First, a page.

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Tuesday, January 27, 2004

Pythagorean Records To Be Taken With A Grain Of Salt 

Hypothetical situation to illustrate the caution necessary when looking at Pythagorean (sometimes called Expected) Won-Loss Records:

160 games into the 2004 season, the Angels have locked up the A.L. West crown with a 93-67 record. They've scored 760 runs and allowed 649, giving a Pythagorean record of 93-67.

The second-place Mariners, 90-70, are out of wild card contention. They've scored 753 runs and allowed 660, giving a Pythagorean prediction of 90-70.

As you can see, both teams are performing exactly as predicted by the Bill James' Pythagorean Postulate (it's not a theorem; a theorem is proven mathematically) of Baseball.
(the formula is Winning Percentage = Runs squared / (Runs squared + Runs Allowed squared)

The Angels and Mariners play the last two meaningless games of the season against each other. In the first game, Jamie Moyer goes for his 20th victory versus John Johnson, a AA pitcher called up for September roster expansion by the Angels. Moyer pitches well and Johnson is absolutely shelled, and the Mariners win, 12-1.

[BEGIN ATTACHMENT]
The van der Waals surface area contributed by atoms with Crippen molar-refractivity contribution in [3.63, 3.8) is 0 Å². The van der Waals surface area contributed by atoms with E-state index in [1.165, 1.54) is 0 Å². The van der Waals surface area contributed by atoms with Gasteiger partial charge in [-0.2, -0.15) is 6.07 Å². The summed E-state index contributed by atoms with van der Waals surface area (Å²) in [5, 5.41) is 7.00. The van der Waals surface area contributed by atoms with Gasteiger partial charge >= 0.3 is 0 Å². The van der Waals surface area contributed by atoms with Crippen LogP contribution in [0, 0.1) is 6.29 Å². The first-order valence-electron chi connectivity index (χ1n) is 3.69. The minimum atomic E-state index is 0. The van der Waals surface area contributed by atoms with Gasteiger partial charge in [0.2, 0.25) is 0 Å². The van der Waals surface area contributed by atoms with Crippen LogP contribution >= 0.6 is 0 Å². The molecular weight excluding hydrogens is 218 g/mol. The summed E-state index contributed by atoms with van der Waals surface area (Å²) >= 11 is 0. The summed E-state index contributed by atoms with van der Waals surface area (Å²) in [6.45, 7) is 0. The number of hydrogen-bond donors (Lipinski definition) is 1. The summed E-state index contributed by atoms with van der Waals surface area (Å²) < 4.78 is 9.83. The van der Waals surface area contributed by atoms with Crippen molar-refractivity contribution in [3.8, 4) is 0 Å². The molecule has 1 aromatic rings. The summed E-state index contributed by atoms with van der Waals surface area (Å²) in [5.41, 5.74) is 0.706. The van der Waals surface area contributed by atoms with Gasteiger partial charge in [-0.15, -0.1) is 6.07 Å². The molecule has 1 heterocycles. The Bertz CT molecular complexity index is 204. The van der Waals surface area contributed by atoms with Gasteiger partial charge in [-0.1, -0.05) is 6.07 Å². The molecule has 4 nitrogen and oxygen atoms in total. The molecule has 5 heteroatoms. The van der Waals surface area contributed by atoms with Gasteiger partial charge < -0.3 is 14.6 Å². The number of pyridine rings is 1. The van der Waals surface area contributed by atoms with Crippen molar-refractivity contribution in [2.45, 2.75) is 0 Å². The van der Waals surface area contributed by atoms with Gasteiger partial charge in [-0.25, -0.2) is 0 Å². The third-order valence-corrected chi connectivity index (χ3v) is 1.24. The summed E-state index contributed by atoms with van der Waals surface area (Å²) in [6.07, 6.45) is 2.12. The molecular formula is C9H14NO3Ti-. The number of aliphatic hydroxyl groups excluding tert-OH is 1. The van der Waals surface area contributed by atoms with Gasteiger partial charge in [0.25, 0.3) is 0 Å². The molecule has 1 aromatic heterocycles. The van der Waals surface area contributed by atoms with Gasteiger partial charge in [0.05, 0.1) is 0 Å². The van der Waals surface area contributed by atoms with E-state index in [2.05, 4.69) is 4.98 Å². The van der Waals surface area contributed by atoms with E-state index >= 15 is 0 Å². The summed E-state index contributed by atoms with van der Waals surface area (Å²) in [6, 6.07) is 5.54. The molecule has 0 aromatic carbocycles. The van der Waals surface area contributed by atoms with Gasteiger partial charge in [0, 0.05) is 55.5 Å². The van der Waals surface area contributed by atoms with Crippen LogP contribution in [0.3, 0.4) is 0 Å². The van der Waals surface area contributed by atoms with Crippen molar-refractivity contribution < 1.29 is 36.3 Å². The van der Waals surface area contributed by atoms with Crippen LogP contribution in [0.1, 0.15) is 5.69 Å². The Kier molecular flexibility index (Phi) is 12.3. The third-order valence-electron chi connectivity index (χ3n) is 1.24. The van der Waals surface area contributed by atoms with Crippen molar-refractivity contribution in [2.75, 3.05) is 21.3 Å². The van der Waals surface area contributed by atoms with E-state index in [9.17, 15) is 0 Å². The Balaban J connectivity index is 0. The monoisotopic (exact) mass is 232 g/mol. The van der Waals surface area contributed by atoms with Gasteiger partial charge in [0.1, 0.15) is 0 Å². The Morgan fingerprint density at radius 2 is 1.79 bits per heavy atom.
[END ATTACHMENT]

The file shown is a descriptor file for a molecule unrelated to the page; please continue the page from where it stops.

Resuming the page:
In the final game of the season, Freddy Garcia faces Sancho Sanchez, another Angels farmhand called up to fill the extra roster spots. Freddy pitches well, but Sanchez is brilliant in his Major League debut, and the Angels win, 2-1.

The Angels finish with a 94-68 record, scoring 763 runs while allowing 662. Their final Pythagorean record is 92-70.

The M's finish with a 91-71 record, scoring 766 runs while allowing 663. Their final Pythagorean record is 93-69.

As you can see, one blowout shifted each club's "expected" record by two games. The differences between actual W-L records and expected W-L records are often cited as a credit or discredit to the managers' abilities, but neither team was managed particularly well or poorly in the last two games of the season. It would be ridiculous to think that Mike Scioscia was four games better as a manager (his team outperformed "expectations" by two games) than Bob Melvin (his team underperformed by two games) based solely on the teams' Pythagorean Records in this example. Scioscia's team simply had the good fortune of having their asses handed to them when the race was already decided.

Pythagorean Standings are based on a pretty good hypothesis, but like any empirically-obtained formula based on a population distribution, there's random error involved. In other words, the Pythagorean Standings offer a good estimate of actual won-loss record, but whether "expected" record is, say, five games too high or five games too low is just a case of dumb luck.

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